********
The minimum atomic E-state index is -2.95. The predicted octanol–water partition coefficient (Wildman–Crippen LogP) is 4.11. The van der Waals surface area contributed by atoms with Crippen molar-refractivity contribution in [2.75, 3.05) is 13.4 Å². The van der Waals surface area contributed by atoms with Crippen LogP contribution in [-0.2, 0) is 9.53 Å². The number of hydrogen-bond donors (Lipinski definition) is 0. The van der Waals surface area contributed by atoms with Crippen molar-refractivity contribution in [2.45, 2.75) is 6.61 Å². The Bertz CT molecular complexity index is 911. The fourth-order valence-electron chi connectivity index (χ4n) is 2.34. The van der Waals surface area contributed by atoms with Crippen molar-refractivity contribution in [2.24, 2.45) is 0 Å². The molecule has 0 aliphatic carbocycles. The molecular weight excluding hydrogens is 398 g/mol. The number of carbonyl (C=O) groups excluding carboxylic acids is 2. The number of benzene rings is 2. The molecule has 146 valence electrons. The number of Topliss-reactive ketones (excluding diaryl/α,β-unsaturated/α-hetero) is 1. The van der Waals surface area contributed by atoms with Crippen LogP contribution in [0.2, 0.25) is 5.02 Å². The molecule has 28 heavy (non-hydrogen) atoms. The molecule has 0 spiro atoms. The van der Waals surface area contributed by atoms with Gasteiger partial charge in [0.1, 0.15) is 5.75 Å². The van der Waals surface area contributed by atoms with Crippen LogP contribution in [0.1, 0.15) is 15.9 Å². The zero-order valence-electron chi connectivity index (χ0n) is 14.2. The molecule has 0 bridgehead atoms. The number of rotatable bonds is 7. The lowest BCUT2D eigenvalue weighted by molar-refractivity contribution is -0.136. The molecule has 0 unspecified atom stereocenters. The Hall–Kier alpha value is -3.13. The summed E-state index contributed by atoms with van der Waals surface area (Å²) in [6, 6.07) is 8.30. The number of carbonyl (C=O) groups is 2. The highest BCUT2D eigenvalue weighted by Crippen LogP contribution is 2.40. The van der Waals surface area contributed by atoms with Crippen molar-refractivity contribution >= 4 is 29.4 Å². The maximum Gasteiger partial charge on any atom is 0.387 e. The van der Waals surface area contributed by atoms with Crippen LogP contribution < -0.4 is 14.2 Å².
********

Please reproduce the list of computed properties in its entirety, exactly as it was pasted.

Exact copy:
The minimum atomic E-state index is -2.95. The predicted octanol–water partition coefficient (Wildman–Crippen LogP) is 4.11. The van der Waals surface area contributed by atoms with Crippen molar-refractivity contribution in [2.75, 3.05) is 13.4 Å². The van der Waals surface area contributed by atoms with Crippen LogP contribution in [-0.2, 0) is 9.53 Å². The number of hydrogen-bond donors (Lipinski definition) is 0. The van der Waals surface area contributed by atoms with Crippen molar-refractivity contribution in [2.45, 2.75) is 6.61 Å². The Bertz CT molecular complexity index is 911. The fourth-order valence-electron chi connectivity index (χ4n) is 2.34. The van der Waals surface area contributed by atoms with Crippen molar-refractivity contribution in [2.24, 2.45) is 0 Å². The molecule has 0 aliphatic carbocycles. The molecular weight excluding hydrogens is 398 g/mol. The number of carbonyl (C=O) groups excluding carboxylic acids is 2. The number of benzene rings is 2. The molecule has 146 valence electrons. The number of Topliss-reactive ketones (excluding diaryl/α,β-unsaturated/α-hetero) is 1. The van der Waals surface area contributed by atoms with Crippen LogP contribution in [0.2, 0.25) is 5.02 Å². The molecule has 28 heavy (non-hydrogen) atoms. The molecule has 0 spiro atoms. The van der Waals surface area contributed by atoms with Gasteiger partial charge in [0.1, 0.15) is 5.75 Å². The van der Waals surface area contributed by atoms with Crippen LogP contribution in [0.1, 0.15) is 15.9 Å². The zero-order valence-electron chi connectivity index (χ0n) is 14.2. The molecule has 0 bridgehead atoms. The number of rotatable bonds is 7. The lowest BCUT2D eigenvalue weighted by molar-refractivity contribution is -0.136. The molecule has 0 unspecified atom stereocenters. The Hall–Kier alpha value is -3.13. The summed E-state index contributed by atoms with van der Waals surface area (Å²) in [6, 6.07) is 8.30. The number of carbonyl (C=O) groups is 2. The highest BCUT2D eigenvalue weighted by Crippen LogP contribution is 2.40. The van der Waals surface area contributed by atoms with Crippen molar-refractivity contribution >= 4 is 29.4 Å². The maximum Gasteiger partial charge on any atom is 0.387 e. The van der Waals surface area contributed by atoms with Crippen LogP contribution < -0.4 is 14.2 Å².